A Mismatched Strategy Leads to Floundering A Q&A with a senior grantmaker

GRANTMAKER: Senior grantmaker at a medium-sized foundation interested in promoting the development of college-level multicultural curricula.

GRANTEE: Dean of a small but prestigious liberal arts college who was more interested in the foundation’s money than in its multicultural agenda.

THE SITUATION: The floundering took a subtle form — the resistance of the dean to the program guidelines. He wouldn’t withdraw the application, but he wasn’t earnestly committed to it. The grantmaker wanted to take a chance with him nonetheless, because this prestigious college could influence others. The result was a near stalemate.

Q. Although the grantseeker here knew about your guidelines, he submitted a thinly veiled proposal for general operating support. How did you try to redirect him?

A. We had a meeting in which I said, “You’ll note that our guidelines are to fund knowledge-building as it advances a multicultural perspective.” We talked through very extensively what this might mean, and he said ‘Yes, yes’ and would nod his head — “this is true.” But already I had concerns, and I could see from his responses that he was not thinking in these terms. There was some foreboding on my part. I decided I had to tiptoe into this. So I said, “Let’s start with a planning grant.”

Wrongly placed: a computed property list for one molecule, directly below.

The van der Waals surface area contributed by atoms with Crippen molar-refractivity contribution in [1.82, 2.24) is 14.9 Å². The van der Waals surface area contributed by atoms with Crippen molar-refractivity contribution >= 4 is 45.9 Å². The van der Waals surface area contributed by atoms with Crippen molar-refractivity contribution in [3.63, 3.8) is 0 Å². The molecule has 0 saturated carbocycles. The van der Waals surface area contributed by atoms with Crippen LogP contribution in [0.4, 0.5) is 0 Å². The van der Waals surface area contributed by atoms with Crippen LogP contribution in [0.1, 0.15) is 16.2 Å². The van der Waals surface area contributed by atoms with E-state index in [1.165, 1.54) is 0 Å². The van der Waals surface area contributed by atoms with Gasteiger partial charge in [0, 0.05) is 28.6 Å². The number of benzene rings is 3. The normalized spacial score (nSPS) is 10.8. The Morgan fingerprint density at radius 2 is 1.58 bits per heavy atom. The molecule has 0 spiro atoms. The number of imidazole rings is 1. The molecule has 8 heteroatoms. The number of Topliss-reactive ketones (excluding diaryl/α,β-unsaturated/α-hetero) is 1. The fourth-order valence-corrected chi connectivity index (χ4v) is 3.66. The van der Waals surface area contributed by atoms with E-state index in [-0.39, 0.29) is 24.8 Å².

Q. You then got a proposal for a planning grant that displayed the same indifference to your agenda as the original application had done. How did you restate your position without seeming too heavy-handed?

A. Well, I decided to get my boss and a colleague to meet with us to drive home that this was serious. We said, “This was a great first step, but more needs to be done to have this considered.” We gave him names of individual scholars and centers from whom he could get advice. But my heart sank at this meeting. I could tell that he felt this was hurdle jumping and unnecessary and undignified. After two or three months, I got a call from an associate director, asking when they should submit the final proposal for long-term funding. This was an alarm bell. It meant they weren’t preparing to do real planning work.

Q. Wouldn’t a reasonable grantmaker give up here?

A. I needed this institution to take this seriously. It would give legitimacy and national visibility to the issues and send a signal to others. I was convinced of the importance of my goals, so it didn’t throw me that this dean didn’t get it. I was utterly convinced why this grant supported our mission.

Q. How did you get a breakthrough?

A. I called the dean and said, “Let’s sit down and talk this through.” He didn’t show up, but sent a recently appointed associate dean. I began to get pleasantly surprised. She showed a real appetite and energy for this. I had a toe hold now ... I had sliding goals. I may be losing the dean, but I’ve got an individual with a fresh perspective who has real eagerness for this.

Q. If this college was so critical, why entrust your goals to this junior player?

A. I’ve learned along the way that for grantmaking in innovation, you often need unofficial, non-principal actors in an institution to be involved. I depend a lot on my ear for energy, character, and ability to find them. I look for evidence of sincere interest, commitment, and dedication. You can read that. You can make mistakes — so where I don’t feel it, I double-check. But then I don’t stick around.


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